Tuesday, July 17, 2012

A DRAFT of the Whole School Evaluation undertaken at De La Salle College shows that the complaints aired by teachers, which were exclusively revealed in the Waterford News & Star, are founded.

The draft outlines a number of issues of concern for the Department of Education including the principal’s leadership, the use of money for material objects, the Board of Management’s functions and also issues surrounding the deployment of teachers.

On May 1 we revealed that tensions were running high between staff and management, with staff continuing to raise issues since 2009 in regard to issues at the school, including the deployment of teachers outside their specialist areas and the lack of openness, parity and honesty between the principal and teachers. At the same time it was revealed that the school was in debt to the tune of €500,000 as a result of “certain building projects” that were undertaken and a “serious miscalculation” in regards to the money available from grants and other school resources.

The draft report, which was sent to Principal of the school Gearoid O’Brien in May for his approval, outlined the findings of the evaluation and also made recommendations for improvements at the school. The final report has not yet been published.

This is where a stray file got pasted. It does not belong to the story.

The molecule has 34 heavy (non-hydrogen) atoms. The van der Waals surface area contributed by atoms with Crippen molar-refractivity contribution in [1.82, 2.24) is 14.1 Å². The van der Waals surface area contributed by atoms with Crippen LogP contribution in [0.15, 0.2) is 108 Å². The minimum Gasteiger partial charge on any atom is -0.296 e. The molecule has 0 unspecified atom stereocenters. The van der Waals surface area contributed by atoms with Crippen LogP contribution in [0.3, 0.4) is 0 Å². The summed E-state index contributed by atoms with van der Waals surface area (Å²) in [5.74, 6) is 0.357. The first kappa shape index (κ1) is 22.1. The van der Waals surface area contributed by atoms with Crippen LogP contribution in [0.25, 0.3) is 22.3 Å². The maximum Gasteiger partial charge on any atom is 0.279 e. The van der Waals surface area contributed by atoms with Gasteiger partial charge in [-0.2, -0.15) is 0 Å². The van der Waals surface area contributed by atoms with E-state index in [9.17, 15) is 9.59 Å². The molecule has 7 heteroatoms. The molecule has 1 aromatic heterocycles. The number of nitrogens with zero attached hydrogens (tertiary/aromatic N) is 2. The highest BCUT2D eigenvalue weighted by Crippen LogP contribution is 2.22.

The report stated that some of the recent “costly refurbishments have little educational purpose” and recommended that trustees should consider how to best engage with staff to insure that initiatives and developments are educationally beneficial and have the broadest staff support.


Difficulties between the senior management team at the school was said in the draft report to have resulted in tension between the team and teaching staff as a whole. It was found that the absence of collaboration and communication between them has “militated against strategic planning and precludes the development of a shared vision by which to lead the school community.”

It also said that it was possible that this would have a negative impact on the teaching and learning of students, despite teachers’ evident commitment to their welfare.

The Board of Management also came in for criticism in the draft report, which stated that the educational leadership of the board has “not been a focus of its work to date.”

The report stated that the school offers a board and balanced curriculum with a wide range of subjects but said the omission of Social Personal and Health Education, (SPHE), a mandatory subject for junior classes, is a “grave issue of non compliance with Department regulations and requires the most urgent action.” It also found that almost all teachers teaching the subject had no training in the field.

A pattern of deployment of teachers outside their subject area was said to be evident in the report.

“The prevalence of the deployment of teachers to curricular areas other than the subjects in which they are qualified and registered is one of the most serious negative findings of the subject inspection reports,” the draft report stated.

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